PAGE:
Omega’s flagship watch of 2015 was the Globemaster, a retro-inspired classic – yes, it’s worthy of that mantle – that had the honour of housing the brand’s first Master Chronometer certified movement. We loved pretty much everything about it. The size (39mm), the not-too vintage styling, the fluted bezel and of course the METAS certified movement. Everything about the watch was just right and it received a rapturous reception in both Eastern and Western markets, not something that happens every day.
So the announcement of the Globemaster Annual Calender last month was met with surprise and trepidation. Not because of the addition of a calendar – an annual calendar is one of the most useful everyday complications you can have on a watch – no, it was the implementation of the calendar that raised our eyebrows.
We would have expected a far more conventional date disc and aperture system, but instead Omega delivered a calendar where the month is indicated by a central hand, with each month displayed in the spaces between the hours. The date is shown through a more familiar window at six. Omega isn’t the first to make the most of the convenient fact that there are 12 hours on a dial that neatly correspond with the 12 months. H. Moser & Cie are famous for it, and the Rolex Sky-Dweller also uses a similar system. It’s an elegant solution that can lead to a very clean and uncluttered dial. Which was why I was surprised by Omega’s flowing calendar script, which in press photos at least, mars the elegant simplicity of the Globemaster.
The other eyebrow-raising feature of the Globemaster Annual Calendar was the size. Omega was lauded for introducing the Original Globemaster at 39mm, a case diameter which critics and enthusiasts tend to agree is the perfect Goldilocks size for this style of dressy/casual piece. Well, given that the Omega bumped the case size on the Annual Calendar up to 41mm I can only assume that critics and enthusiasts are out of touch, and that the luxury-watch buying people prefer a slightly larger case for this sort of watch. A suspicion only confirmed by the fact that Rolex increased the size of the Datejust to 41mm too.
Based on these points I was nervous walking into the Omega booth at Baselworld. Would the Globemaster Annual Calendar be too busy and too big? Honestly, given how great the original was, I was afraid they’d pushed it too far with this version. But then again, press photos can be notoriously misleading. The only way to be sure was to try it on.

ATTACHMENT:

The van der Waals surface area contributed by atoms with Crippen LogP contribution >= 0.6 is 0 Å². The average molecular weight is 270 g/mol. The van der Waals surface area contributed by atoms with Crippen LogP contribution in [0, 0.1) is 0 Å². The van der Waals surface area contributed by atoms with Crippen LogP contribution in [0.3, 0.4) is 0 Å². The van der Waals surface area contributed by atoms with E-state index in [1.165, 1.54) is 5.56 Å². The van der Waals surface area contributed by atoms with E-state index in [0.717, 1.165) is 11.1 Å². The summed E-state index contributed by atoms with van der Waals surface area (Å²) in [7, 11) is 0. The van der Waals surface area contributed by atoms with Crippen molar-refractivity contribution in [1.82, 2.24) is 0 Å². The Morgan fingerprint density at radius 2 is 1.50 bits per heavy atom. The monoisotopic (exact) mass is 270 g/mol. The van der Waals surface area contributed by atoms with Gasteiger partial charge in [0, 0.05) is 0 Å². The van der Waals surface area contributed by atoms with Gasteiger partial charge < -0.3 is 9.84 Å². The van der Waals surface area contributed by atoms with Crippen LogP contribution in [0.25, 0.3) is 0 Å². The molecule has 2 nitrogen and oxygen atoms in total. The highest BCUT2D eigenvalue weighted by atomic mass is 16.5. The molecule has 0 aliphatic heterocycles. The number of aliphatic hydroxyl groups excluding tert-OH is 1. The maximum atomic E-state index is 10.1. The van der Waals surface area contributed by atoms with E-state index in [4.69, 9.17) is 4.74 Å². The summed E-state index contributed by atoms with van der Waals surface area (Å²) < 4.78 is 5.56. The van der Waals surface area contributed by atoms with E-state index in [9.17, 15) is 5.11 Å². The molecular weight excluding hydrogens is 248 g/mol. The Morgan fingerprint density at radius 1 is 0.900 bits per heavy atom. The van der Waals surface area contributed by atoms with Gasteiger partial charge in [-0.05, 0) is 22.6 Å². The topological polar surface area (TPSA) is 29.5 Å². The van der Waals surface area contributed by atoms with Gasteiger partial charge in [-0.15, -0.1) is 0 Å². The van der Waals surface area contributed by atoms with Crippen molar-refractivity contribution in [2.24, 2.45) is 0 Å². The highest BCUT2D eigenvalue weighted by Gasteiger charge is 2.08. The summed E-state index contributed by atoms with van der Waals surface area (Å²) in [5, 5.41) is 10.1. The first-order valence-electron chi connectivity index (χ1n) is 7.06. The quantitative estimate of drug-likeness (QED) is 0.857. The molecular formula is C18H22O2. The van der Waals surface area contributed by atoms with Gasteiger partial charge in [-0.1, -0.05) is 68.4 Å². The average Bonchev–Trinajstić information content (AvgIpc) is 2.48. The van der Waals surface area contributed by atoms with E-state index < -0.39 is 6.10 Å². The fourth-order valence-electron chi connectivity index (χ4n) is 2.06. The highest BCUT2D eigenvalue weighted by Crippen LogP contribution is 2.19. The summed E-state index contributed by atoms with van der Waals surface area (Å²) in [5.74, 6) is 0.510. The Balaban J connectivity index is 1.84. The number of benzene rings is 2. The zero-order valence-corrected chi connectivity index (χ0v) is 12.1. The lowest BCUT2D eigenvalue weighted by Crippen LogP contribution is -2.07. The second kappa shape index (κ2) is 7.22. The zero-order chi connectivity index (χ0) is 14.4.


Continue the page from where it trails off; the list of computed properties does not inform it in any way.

Thankfully my fears were significantly assuaged as soon as I slipped the Annual Calendar on my wrist. Yes, it’s a different watch to the Globemaster, and the increase in presence is noticeable, but not over the top. The months on the dial are also far more subtle in real life, compared to the photoshop renders. The dial colours of blue, opaline white or two different shades of grey are all amazing by the way, especially the dark grey. Having said that, I don’t love the radial flip on the month text – the way the lettering changes direction halfway through the dial – but I’m more than willing to concede that as a personal gripe.
The watch is powered by the METAS certified Cal. 8922/8923, which, aside from all the bells and whistles we’ve come to expect from the Master Chronometer watches features an instantaneous date jump at the end of the month. Oh, and the date only needs adjusting at the end of the February.
After having spent some time with this new Globemaster I’m relieved that the Annual Calendar represents a healthy evolution of the model, building on what made the original so good, without going overboard.
Omega are offering the Globemaster Annual Calendar in steel, steel and Sedna, full 18k Sedna as well as a very beautiful limited edition platinum option.
Omega Globemaster Annual Calendar Australian pricing
The steel model has an RRP of $11,300
The steel and Sedna gold model has an RRP of $14,200
The Sedna gold model has an RRP of $31,150
The platinum model, limited to 52 pieces, has an RRP of $63,000